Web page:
The Nest Got Empty… So Did the Pantry

The first time I went grocery shopping after both my kids had left for college was the first real reality check. I had been used to buying a lot of snacks, and large quantities of other foods… enough to feed an army.

We had raised two athletes, after all, and they would bring their friends home with them. My cooking became legendary at their high school. It became known as “Judy Food,” affectionately named by a neighborhood kid who happened to dine with us on a regular basis. I never knew how many teenagers would be at my table from one night to the next. Go figure from there.

Let me turn back the pages a little bit… Cooking for a young family was relatively easy, except for the fact that I was working full time. I’d get home at dinner hour, but since their preference, when they were little, was fish sticks or chicken nuggets, although I wasn’t too comfortable with the nutritional value, it was a quick fix. I had gone as far as serving the macaroni and cheese from that infamous blue box. I cringed when I would read the ingredients of the “powdered cheese mix.” I did believe in healthy eating. I did.

As luck would have it one day, they asked for macaroni and cheese and I didn’t have any of the instant dinner in the house. I did, however, have a block of New York Sharp Cheddar, plenty of milk, and a box of elbow macaroni. I proceeded to prepare a casserole for my family the way my mother did, by making a medium white sauce, stirring in the grated cheese, adding the cooked macaroni and then baking the mixture. They loved it.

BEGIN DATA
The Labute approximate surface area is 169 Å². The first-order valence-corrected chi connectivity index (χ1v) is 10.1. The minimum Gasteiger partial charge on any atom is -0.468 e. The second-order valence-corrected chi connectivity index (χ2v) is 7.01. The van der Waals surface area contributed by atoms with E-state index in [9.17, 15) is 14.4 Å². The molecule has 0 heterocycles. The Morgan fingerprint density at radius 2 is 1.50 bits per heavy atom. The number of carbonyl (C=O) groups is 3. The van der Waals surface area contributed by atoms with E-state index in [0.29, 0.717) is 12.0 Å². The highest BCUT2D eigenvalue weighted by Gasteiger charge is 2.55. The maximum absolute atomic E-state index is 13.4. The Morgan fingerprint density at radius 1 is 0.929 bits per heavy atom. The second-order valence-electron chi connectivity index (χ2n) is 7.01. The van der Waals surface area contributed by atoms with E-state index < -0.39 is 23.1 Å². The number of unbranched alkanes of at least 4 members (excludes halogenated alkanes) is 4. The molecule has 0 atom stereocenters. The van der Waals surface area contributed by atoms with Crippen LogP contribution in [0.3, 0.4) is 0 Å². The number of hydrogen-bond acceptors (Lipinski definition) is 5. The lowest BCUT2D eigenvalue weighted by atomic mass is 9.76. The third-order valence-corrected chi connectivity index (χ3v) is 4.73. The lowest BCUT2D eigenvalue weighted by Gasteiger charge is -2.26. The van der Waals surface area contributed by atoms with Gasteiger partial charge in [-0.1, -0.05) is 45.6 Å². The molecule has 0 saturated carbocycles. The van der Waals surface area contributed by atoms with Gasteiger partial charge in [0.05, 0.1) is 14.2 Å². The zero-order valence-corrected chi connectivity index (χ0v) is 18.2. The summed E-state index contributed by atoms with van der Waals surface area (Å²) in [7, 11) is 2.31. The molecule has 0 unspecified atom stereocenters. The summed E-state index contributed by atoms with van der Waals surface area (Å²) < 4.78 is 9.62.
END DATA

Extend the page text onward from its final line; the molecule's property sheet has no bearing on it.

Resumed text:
To this day, I can’t make anything from a box… ANYTHING! No cake mixes, no frozen french fries, no instant rice. No canned vegetables, no bottled dressings or sauces. I even make my own chocolate eclairs. From scratch.

They left for school. I got lazy.

The problem was that for the first few months, I continued to shop at places like Costco and B.J.’s, and purchased enormous amounts of food. That might account for the unusual amount of weight gain that followed.

I’m reminded of the time my husband came home with some peanut butter. I asked him where the other jar was, since it was a “buy one, get one free” deal. He looked at me innocently and said, “we don’t eat that much peanut butter.”

Our pantry is thinner now, and so are we. I’m still cooking, all from scratch, all fresh foods. Dinner time is extremely quiet. And you know what? I guess we really don’t eat that much peanut butter anymore.